French capital mounts a charm offensive in the battle to win collectors’ hearts and minds
Art worth more than £1bn is expected to be sold at Frieze London and Frieze Masters, with Modern and contemporary works worth more than £260m due to be auctioned this week. Along with the numerous major shows that are opening in the capital’s museums and commercial galleries this month, this underlines London’s importance as a city in which to see—and sell—fine art.
London might appeal to the business head, but it seems that Paris appeals to the heart, and never more so than this year. New or refurbished museums are leading the charm offensive. The VIP opening of the Fondation Louis Vuitton, a private museum designed by Frank Gehry for the luxury-goods magnate Bernard Arnault, takes place next weekend, when the Musée Picasso reopens and the revamped Monnaie de Paris (Paris Mint) launches with a chocolate-coated extravaganza by the US artist Paul McCarthy.
“Paris’s strength this year comes from the museums,” says the Austrian dealer Thaddaeus Ropac, who is exhibiting at Frieze (FL, A5) and at Fiac in the French capital next week. The Foire Internationale d’Art Contemporain (23-26 October) is expanding this year with a satellite fair, (Off)icielle. “They are flying in every great museum director in the world,” Ropac says, referring to the opening of the Fondation Louis Vuitton. “I have never seen such a [guest] list—more than 50 museum groups are coming with their trustees.” Frieze London and Frieze Masters welcomed 99 museum groups this week, according to a spokeswoman for the fairs.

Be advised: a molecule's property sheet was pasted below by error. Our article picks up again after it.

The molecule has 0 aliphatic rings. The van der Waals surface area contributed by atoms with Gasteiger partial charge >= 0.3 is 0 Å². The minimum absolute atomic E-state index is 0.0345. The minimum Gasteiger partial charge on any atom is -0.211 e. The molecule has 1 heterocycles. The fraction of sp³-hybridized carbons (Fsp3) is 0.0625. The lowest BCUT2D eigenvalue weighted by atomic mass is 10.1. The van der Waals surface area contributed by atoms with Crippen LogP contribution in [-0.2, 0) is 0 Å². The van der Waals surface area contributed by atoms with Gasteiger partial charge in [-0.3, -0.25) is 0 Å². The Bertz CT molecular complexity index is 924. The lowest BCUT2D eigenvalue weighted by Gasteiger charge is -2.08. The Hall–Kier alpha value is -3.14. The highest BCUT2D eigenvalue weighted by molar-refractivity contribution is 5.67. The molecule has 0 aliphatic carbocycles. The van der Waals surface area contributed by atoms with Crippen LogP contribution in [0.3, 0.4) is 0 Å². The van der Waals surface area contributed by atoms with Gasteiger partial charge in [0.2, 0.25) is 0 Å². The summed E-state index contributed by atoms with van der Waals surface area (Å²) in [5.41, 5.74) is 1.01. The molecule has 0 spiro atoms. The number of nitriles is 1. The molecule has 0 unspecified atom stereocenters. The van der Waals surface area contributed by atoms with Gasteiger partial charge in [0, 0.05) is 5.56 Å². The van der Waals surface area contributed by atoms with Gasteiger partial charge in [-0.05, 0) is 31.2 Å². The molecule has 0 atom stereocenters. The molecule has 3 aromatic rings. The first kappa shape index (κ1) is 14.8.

Although the art market has been shrinking in France (it had 6% of the global market share in 2013, while the UK had 20%, according to figures from Tefaf), there are signs that France is looking to regain lost ground. The regional auction house Cornette de Saint-Cyr is due to open a standalone saleroom in Paris on 22 October, after the Piasa auction house unveiled its new Paris headquarters last month. Plans announced earlier this week to extend Sunday trading hours across France are also likely to benefit the art trade.
Perhaps spurred on by Arnault, other French collectors are sharing their art with the public. Laurent Dumas, the founder of the Emerige property group, is exhibiting works from his collection for the first time at the Hotel Beaubrun in Paris (until 20 December). “In the past, French collectors were private, but more and more are opening their collections,” says Sandrine Djerouet, a director at Paris’s Galerie Jocelyn Wolff (FL, L4), which is showing at Frieze London for the first time. “Traditionally, Paris was seen as glamorous—and conservative—and London was seen as energetic. That’s changing.”
Jocelyn Wolff is one of dozens of galleries that are going straight from Regent’s Park to the Grand Palais, to exhibit at Fiac. Several dealers, including the Belgian Xavier Hufkens and Barbara Gladstone, who has galleries in New York and Brussels, have decided to show only at Fiac this year. Hufkens says that this is primarily a matter of logistics.
It seems that the art world is falling back in love with Paris. For some, the late, great editor-turned-fashion curator Diana Vreeland’s observation that “the best thing about London is Paris” may just ring true.